Wednesday, October 29, 2014

Conversations on the Rifle Range 13: Percents, Simple Interest, and Ninja Warriors

Barry Garelick, who wrote various letters under the name Huck Finn, published here, is at work writing what will become "Conversations on the Rifle Range". This will be a documentation of his experiences teaching math as a long-term substitute. OILF proudly presents episode number 13:

During my second week of teaching, in my second class of the day, I was having the class do review problems prior to a chapter test the next day, when Robert, a mildly autistic and very bright boy, started crying. The review problems contained many computations and it was easy to make calculation errors. (I didn’t allow calculators) He was continuing to get wrong answers. I heard him muttering “I can’t do this; I’m getting them all wrong. I’m going to fail, I’m going to fail!”

I came over to him. “What’s wrong, Robert?”

“I keep getting the wrong answers. I’m going to fail this test.” He started hitting his forehead.

“You need to take your time,” I said. I searched his paper and found a problem that he had done correctly. “Look, you got that one right. So just keep doing them. Take your time.” He calmed down and continued with the review. Some minutes later he had completed the problems and was busy at work on a drawing of a Ninja warrior that he frequently drew.

When I inherited Mrs. Halloran’s classes (the teacher for whom I was subbing), she gave me a calendar of assignments for last year’s second semester. She said I should transcribe the previous year’s lessons into a blank planner to use this semester, and told me to take care to not give tests or quizzes on a Monday. “Students tend to forget things over the weekend,” she told me. “And I always include a review of the material the day before a test or quiz.”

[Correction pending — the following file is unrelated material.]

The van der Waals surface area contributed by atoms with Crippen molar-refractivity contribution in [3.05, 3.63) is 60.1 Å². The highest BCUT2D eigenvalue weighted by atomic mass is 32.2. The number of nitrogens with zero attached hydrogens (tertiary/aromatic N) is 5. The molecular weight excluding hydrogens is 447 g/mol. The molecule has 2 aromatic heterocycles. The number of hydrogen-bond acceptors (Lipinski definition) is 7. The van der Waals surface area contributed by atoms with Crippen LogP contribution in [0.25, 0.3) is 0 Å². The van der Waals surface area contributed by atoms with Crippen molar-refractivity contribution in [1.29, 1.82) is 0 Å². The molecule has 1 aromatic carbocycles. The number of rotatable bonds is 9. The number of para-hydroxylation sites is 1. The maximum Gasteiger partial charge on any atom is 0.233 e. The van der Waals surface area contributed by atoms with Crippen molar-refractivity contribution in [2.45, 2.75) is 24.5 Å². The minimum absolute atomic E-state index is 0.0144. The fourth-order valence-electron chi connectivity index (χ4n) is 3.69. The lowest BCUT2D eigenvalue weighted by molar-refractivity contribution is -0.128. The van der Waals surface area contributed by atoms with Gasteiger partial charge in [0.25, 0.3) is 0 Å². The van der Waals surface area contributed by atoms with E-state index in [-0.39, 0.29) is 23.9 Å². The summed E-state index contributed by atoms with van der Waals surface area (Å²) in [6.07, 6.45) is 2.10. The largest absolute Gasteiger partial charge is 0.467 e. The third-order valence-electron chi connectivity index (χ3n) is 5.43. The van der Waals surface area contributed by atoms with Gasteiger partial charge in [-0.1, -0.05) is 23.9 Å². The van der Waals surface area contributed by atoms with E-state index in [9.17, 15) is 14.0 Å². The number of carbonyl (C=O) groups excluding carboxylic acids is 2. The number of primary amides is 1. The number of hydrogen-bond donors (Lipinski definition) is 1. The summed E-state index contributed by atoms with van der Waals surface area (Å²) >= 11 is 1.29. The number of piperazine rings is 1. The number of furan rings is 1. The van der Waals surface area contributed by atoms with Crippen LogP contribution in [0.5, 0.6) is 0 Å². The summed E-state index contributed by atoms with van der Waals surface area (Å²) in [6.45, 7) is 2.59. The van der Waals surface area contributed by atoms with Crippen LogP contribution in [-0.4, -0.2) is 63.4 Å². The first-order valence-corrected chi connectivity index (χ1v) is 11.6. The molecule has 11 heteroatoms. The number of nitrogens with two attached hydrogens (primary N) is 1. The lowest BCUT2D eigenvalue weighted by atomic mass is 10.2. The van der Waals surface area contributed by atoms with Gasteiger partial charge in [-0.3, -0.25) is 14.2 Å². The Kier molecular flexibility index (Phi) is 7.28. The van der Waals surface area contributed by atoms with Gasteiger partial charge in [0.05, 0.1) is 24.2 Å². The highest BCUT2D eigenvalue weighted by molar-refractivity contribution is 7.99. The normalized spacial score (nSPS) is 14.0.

My first three classes were all pre-algebra. This allowed me to try an approach in my first class, adjust it in the second one, and supposedly perfect it in the third class. In theory this made sense; in practice not always.

The pre-algebra classes were halfway through the chapter on percentages and how to apply them when I came on board. The teacher had taught them to solve percentage problems using the method of proportion. Thus, a problem like “35 is 40% of what number?” was to be solved by restating it as a proportion using the “part/whole” technique. Since 35 is part of a whole, 35 is the numerator. The “whole” is the denominator—“x” in this case. The left hand side is then 35/x. The right hand side is the percentage 40/100. You’re left with 35/x = 40/100. Students solve for x via cross multiplying and dividing.

During my short orientation with Mrs. Halloran, she mentioned this method. I told her that when I was student teaching, teachers had the same book (Holt, “Prealgebra”—as bad as if not worse than Holt’s “Algebra 1”) but had taught students to translate such problems into algebraic equations. The above problem would take the form of 35 = 0.4x, where the “is” translates to the equal sign, 40% to 0.4, and “of what” to “0.4 multiplied by x” or 0.4x. Mrs. Halloran very firmly told me: “We don’t do that; they’ve learned the proportion method. Use that method only; they’ll get confused.”